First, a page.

It's a fair questions, and the answer is "yes" and "no."

The use of anonymous sources is less offensive to me if done by a blogger. By and large bloggers are hobbyists. We do our best, but we are not newspapers and we do not follow a strict journalistic code. We don't have the time, resources, connections or access to to follow a journalistic code. A blogger's anonymous source is likely to be a friend or family member, who they don't want to burn. That is why blog readers take things that they read on blogs with a grain of salt. (It's also why blogs are better at sharing opinions than disseminating facts).

On the other hand, a writer for a newspaper's only job is reporting. They have all the resources, connections, and access to sources they need to corroborate the information they get from anonymous sources. And they should be corroborating their information. Relying on a single anonymous source is unacceptable. As is (in my opinion) relying on a single group of anonymous sources that all have the exact same agenda---i.e. "sources close to Favre."

The problem with anonymous sources is that readers have no way of knowing how well-placed the source is. (As a sidenote, I love it when an anonymous source is described as a "well-placed" anonymous source.) Is he a janitor? In the accounting department? A scout? Brad Childress's moustache groomer?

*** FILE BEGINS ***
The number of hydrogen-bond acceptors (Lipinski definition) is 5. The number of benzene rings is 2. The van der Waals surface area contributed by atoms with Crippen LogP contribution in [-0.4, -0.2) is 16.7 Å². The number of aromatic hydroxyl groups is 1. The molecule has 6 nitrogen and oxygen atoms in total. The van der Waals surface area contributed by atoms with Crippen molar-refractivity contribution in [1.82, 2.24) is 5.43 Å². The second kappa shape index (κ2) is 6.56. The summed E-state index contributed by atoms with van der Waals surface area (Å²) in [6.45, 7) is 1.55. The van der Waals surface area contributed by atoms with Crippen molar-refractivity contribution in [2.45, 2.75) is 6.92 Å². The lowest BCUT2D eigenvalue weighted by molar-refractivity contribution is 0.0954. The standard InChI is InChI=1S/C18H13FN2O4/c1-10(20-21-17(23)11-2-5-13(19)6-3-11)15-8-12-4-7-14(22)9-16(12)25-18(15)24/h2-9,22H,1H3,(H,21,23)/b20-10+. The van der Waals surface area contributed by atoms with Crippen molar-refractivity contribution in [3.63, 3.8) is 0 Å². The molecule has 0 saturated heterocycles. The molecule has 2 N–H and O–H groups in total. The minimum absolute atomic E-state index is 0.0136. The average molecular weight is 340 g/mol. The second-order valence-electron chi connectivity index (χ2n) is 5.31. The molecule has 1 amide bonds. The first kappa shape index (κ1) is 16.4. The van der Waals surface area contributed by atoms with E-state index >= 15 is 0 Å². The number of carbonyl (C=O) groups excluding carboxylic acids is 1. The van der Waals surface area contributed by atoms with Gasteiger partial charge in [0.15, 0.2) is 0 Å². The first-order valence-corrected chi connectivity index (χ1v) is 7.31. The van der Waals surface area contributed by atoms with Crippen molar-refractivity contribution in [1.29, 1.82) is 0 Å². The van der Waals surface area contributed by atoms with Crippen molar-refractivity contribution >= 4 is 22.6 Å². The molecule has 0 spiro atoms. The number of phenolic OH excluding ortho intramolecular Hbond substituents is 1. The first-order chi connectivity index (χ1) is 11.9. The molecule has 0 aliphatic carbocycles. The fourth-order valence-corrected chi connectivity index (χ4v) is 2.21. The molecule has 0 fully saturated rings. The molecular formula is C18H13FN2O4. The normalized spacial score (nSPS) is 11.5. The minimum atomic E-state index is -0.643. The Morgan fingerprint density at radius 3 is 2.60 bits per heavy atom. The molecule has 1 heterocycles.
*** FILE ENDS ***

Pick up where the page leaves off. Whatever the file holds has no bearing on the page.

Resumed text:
The difference between a blog's use of an anonymous source and a newspaper's use of an (uncorroborated) anonymous source is that readers know to take a blog with a grain of salt, whereas newspapers still have a "seal of approval."

By the way, if you haven't figured it out yet (and shame on the monkies in the media who have not figured it out yet): Favre and the Vikings are engaged in an active misinformation campaign.

Favre wants to come back. No he doesn't. The Vikings want him. No they don't. Favre is seriously injured. No he isn't. Yes he is. Brad Childress is on a plane right this second. Actually he is driving around Minnetonka with the top down on his Mazda Miata with spittle flapping off his moustache. Etc. etc. etc.